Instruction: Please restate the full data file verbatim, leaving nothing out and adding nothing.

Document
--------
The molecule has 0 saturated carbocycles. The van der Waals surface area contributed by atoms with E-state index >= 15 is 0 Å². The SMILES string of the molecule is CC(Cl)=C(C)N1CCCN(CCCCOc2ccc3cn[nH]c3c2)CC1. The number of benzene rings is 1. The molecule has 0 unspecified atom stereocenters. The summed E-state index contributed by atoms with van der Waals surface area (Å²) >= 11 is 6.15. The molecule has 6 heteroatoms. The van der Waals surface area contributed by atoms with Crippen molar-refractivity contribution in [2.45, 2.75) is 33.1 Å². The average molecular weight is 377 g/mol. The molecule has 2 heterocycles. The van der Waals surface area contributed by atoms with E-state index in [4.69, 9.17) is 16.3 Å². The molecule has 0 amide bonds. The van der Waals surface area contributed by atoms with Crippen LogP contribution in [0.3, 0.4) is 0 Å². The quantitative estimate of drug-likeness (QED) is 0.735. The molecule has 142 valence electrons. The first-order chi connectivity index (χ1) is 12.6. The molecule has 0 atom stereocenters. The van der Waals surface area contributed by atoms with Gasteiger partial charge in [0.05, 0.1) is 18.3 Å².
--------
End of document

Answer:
The molecule has 0 saturated carbocycles. The van der Waals surface area contributed by atoms with E-state index >= 15 is 0 Å². The SMILES string of the molecule is CC(Cl)=C(C)N1CCCN(CCCCOc2ccc3cn[nH]c3c2)CC1. The number of benzene rings is 1. The molecule has 0 unspecified atom stereocenters. The summed E-state index contributed by atoms with van der Waals surface area (Å²) >= 11 is 6.15. The molecule has 6 heteroatoms. The van der Waals surface area contributed by atoms with Crippen molar-refractivity contribution in [2.45, 2.75) is 33.1 Å². The average molecular weight is 377 g/mol. The molecule has 2 heterocycles. The van der Waals surface area contributed by atoms with E-state index in [4.69, 9.17) is 16.3 Å². The molecule has 0 amide bonds. The van der Waals surface area contributed by atoms with Crippen LogP contribution in [0.3, 0.4) is 0 Å². The quantitative estimate of drug-likeness (QED) is 0.735. The molecule has 142 valence electrons. The first-order chi connectivity index (χ1) is 12.6. The molecule has 0 atom stereocenters. The van der Waals surface area contributed by atoms with Gasteiger partial charge in [0.05, 0.1) is 18.3 Å².